Meet The Next PM – Rothschild Zionist Mandelson

The Constitutional Reform Bill will make it possible – and plausible, say his supporters – for Lord Mandelson to launch himself into Number 10. Will he be tempted, asks Andrew Pierce, and could he succeed?

(TELEGRAPH)   It was meant to be a novel measure to allow peers to answer questions in the House of Commons. Instead, it could be the lever that Gordon Brown’s enemies need to crowbar him out of Downing Street and install in his place Labour’s most formidable operator. At first glance, the latest piece of constitutional tinkering by Mr Brown merely sets the stage for Lord Mandelson, the Business Secretary, and Ken Clarke, his Opposition shadow, to do battle across the Dispatch Box.

Speculation that Lord Mandelson could be a future Labour Prime Minister has intensified Photo: AFP

Speculation that Lord Mandelson could be a future Labour Prime Minister has intensified Photo: AFP

But if the change is signed off by John Bercow, the Speaker, it will also raise the possibility of one of the most extraordinary episodes in Britain’s political history: Baron Mandelson of Foy in the County of Herefordshire and Hartlepool in the County of Durham adding two more monikers to his grandiose title. Namely, Prime Minister and First Lord of the Treasury.

As improbable as it may seem, there have been persistent murmurings at Westminster that Lord Mandelson, for so long the kingmaker, ought to seize the increasingly battered crown for himself. The talk is not confined to Parliament’s tea rooms: it has even percolated into the Downing Street bunker, where Mr Brown, his fingernails chewed ever closer to the quick, is wondering aloud about whether he will have to make a last desperate stand against the man he brought back from exile to save his administration.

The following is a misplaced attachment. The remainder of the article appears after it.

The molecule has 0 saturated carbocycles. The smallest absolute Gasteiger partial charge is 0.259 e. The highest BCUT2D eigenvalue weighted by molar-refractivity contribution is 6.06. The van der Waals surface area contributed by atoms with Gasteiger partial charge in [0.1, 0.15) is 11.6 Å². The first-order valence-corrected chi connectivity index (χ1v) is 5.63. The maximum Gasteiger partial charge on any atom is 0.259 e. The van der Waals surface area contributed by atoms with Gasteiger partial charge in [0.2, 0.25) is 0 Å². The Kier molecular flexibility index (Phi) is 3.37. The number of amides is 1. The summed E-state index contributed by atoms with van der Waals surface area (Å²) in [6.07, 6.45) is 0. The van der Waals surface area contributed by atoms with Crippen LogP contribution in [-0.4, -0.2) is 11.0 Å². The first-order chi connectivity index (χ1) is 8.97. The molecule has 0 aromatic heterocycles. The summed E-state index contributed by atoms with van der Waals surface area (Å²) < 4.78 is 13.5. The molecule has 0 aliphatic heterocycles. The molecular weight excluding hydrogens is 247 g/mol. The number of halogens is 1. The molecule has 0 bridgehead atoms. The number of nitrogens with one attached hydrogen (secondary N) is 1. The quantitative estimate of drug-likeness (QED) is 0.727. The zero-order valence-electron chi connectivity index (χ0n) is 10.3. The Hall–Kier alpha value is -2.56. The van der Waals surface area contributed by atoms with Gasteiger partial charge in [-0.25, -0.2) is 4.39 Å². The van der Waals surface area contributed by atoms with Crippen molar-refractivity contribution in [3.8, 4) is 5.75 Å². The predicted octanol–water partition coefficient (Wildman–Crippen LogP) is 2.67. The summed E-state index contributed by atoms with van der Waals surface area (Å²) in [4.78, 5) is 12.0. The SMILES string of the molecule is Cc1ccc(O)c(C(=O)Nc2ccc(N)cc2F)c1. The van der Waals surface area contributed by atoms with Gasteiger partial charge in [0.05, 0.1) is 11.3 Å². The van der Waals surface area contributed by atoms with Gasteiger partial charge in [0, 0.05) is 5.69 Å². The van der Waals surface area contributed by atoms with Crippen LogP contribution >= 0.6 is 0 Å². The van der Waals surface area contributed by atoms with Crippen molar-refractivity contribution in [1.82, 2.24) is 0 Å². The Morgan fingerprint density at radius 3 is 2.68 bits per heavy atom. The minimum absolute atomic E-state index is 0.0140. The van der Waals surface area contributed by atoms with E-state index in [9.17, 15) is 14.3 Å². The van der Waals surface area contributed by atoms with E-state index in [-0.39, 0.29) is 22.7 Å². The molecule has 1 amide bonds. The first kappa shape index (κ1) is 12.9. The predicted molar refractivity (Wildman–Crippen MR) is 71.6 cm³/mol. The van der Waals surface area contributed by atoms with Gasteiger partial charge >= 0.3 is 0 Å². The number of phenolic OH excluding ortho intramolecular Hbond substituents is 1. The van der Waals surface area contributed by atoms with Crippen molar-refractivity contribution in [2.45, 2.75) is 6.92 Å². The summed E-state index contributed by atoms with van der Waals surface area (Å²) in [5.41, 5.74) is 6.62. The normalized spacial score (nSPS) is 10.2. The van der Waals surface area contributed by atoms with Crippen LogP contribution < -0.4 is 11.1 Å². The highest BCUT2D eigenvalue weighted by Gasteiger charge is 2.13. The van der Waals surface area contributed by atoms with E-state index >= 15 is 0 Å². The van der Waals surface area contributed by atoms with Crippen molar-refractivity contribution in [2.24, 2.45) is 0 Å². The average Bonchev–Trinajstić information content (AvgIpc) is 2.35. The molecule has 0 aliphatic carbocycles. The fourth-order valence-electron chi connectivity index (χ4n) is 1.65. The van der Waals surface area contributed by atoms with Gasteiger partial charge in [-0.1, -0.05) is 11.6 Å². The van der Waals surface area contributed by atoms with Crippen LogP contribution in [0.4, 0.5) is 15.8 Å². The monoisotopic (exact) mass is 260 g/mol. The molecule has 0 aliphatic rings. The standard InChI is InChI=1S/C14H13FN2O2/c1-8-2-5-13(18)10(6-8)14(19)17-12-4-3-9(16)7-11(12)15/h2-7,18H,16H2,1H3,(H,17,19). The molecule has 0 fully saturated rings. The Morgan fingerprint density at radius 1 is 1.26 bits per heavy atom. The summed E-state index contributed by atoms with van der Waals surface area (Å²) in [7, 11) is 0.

If the Cabinet, which has failed to unite behind any replacement candidate since the Brown premiership hit the rocks, backed Lord Mandelson as acting Prime Minister, he would be the first from the upper chamber since Lord Salisbury, who took over in 1881.

Speculation that such an unlikely scenario is possible has intensified since Mr Brown said, in a letter to the Speaker this week, that he saw “no reason” why ministers in the Lords should not answer to MPs in the Commons chamber. If, as expected, the new Speaker repays the support of the Labour MPs who elected him by agreeing to the request, it will not just be one of the biggest overhauls of parliamentary procedure in centuries; it will also remove the greatest impediment to a Mandelson premiership.

Lord Mandelson, by having the right to speak in the Commons, would be accountable to MPs as often as Mr Brown is (and arguably more frequently than Tony Blair, who loathed the place). It’s true that the Business Secretary will not have a mandate from the voters – but nor has Mr Brown, whose party members were not even offered a choice of candidates.

“Peter is easily the most impressive [performer] we have got,” says one senior Labour Party figure, who is close to Mr Blair. “It’s true many of us have been talking about finding a way that he could do it. He gets things done. He has credibility. He’s the only one who scares the Tories.” For months, such hopes were mere wishful thinking: “It was never possible to have a caretaker prime minister from the Lords if he could not be held accountable by the elected chamber. That barrier is now being removed.”

Yet even if the measure does not go through, a wily operator like Lord Mandelson always has a back-up plan. When asked in June whether he would stand again as an MP, he said that it was against the law. “Of course,” he added, “you could always change the law.” The following month, the Government announced that it was doing just that. The Constitutional Reform Bill will, for the first time, allow life peers to resign from the Lords. When it becomes law, Lord Mandelson will be entitled to follow the example of hereditary peers such as the 14th Earl of Home, who in 1963 renounced his peerage, won a by-election, and became prime minister.